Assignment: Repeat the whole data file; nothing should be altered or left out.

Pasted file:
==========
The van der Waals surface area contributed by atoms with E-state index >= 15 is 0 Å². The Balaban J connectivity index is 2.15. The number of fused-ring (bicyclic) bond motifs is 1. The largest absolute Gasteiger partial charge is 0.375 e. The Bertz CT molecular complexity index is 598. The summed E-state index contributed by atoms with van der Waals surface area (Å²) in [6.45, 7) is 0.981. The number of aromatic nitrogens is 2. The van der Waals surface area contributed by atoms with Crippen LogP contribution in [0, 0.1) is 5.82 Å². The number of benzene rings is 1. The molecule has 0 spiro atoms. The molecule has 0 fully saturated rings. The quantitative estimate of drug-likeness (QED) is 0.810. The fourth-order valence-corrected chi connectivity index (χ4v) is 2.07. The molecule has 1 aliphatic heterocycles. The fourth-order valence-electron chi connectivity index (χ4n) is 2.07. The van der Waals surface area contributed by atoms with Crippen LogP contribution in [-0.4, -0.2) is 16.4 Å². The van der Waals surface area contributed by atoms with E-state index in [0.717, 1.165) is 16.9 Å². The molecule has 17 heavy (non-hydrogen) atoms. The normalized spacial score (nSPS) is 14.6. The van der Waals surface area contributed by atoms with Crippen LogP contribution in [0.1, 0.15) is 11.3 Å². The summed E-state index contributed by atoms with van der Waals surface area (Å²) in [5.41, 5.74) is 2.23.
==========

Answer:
The van der Waals surface area contributed by atoms with E-state index >= 15 is 0 Å². The Balaban J connectivity index is 2.15. The number of fused-ring (bicyclic) bond motifs is 1. The largest absolute Gasteiger partial charge is 0.375 e. The Bertz CT molecular complexity index is 598. The summed E-state index contributed by atoms with van der Waals surface area (Å²) in [6.45, 7) is 0.981. The number of aromatic nitrogens is 2. The van der Waals surface area contributed by atoms with Crippen LogP contribution in [0, 0.1) is 5.82 Å². The number of benzene rings is 1. The molecule has 0 spiro atoms. The molecule has 0 fully saturated rings. The quantitative estimate of drug-likeness (QED) is 0.810. The fourth-order valence-corrected chi connectivity index (χ4v) is 2.07. The molecule has 1 aliphatic heterocycles. The fourth-order valence-electron chi connectivity index (χ4n) is 2.07. The van der Waals surface area contributed by atoms with Crippen LogP contribution in [-0.4, -0.2) is 16.4 Å². The van der Waals surface area contributed by atoms with E-state index in [0.717, 1.165) is 16.9 Å². The molecule has 17 heavy (non-hydrogen) atoms. The normalized spacial score (nSPS) is 14.6. The van der Waals surface area contributed by atoms with Crippen LogP contribution in [0.1, 0.15) is 11.3 Å². The summed E-state index contributed by atoms with van der Waals surface area (Å²) in [5.41, 5.74) is 2.23.